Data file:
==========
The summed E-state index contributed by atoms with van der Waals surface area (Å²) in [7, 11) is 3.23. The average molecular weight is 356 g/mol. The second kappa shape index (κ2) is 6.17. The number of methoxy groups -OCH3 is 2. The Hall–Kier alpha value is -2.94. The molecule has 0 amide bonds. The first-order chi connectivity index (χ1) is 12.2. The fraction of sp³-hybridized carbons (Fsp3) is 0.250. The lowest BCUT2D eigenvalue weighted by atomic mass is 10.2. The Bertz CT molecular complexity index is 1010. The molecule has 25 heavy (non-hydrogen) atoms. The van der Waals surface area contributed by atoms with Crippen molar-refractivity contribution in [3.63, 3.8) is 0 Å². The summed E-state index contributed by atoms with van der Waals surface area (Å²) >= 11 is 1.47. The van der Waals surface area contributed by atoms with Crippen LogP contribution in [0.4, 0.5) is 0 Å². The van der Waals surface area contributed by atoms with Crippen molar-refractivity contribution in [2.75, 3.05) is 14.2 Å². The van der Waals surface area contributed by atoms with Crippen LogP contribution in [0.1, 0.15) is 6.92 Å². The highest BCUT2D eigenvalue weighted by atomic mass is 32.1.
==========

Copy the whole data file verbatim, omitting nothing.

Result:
The summed E-state index contributed by atoms with van der Waals surface area (Å²) in [7, 11) is 3.23. The average molecular weight is 356 g/mol. The second kappa shape index (κ2) is 6.17. The number of methoxy groups -OCH3 is 2. The Hall–Kier alpha value is -2.94. The molecule has 0 amide bonds. The first-order chi connectivity index (χ1) is 12.2. The fraction of sp³-hybridized carbons (Fsp3) is 0.250. The lowest BCUT2D eigenvalue weighted by atomic mass is 10.2. The Bertz CT molecular complexity index is 1010. The molecule has 25 heavy (non-hydrogen) atoms. The van der Waals surface area contributed by atoms with Crippen molar-refractivity contribution in [3.63, 3.8) is 0 Å². The summed E-state index contributed by atoms with van der Waals surface area (Å²) >= 11 is 1.47. The van der Waals surface area contributed by atoms with Crippen LogP contribution in [0.4, 0.5) is 0 Å². The van der Waals surface area contributed by atoms with Crippen molar-refractivity contribution in [2.75, 3.05) is 14.2 Å². The van der Waals surface area contributed by atoms with Crippen LogP contribution in [0.1, 0.15) is 6.92 Å². The highest BCUT2D eigenvalue weighted by atomic mass is 32.1.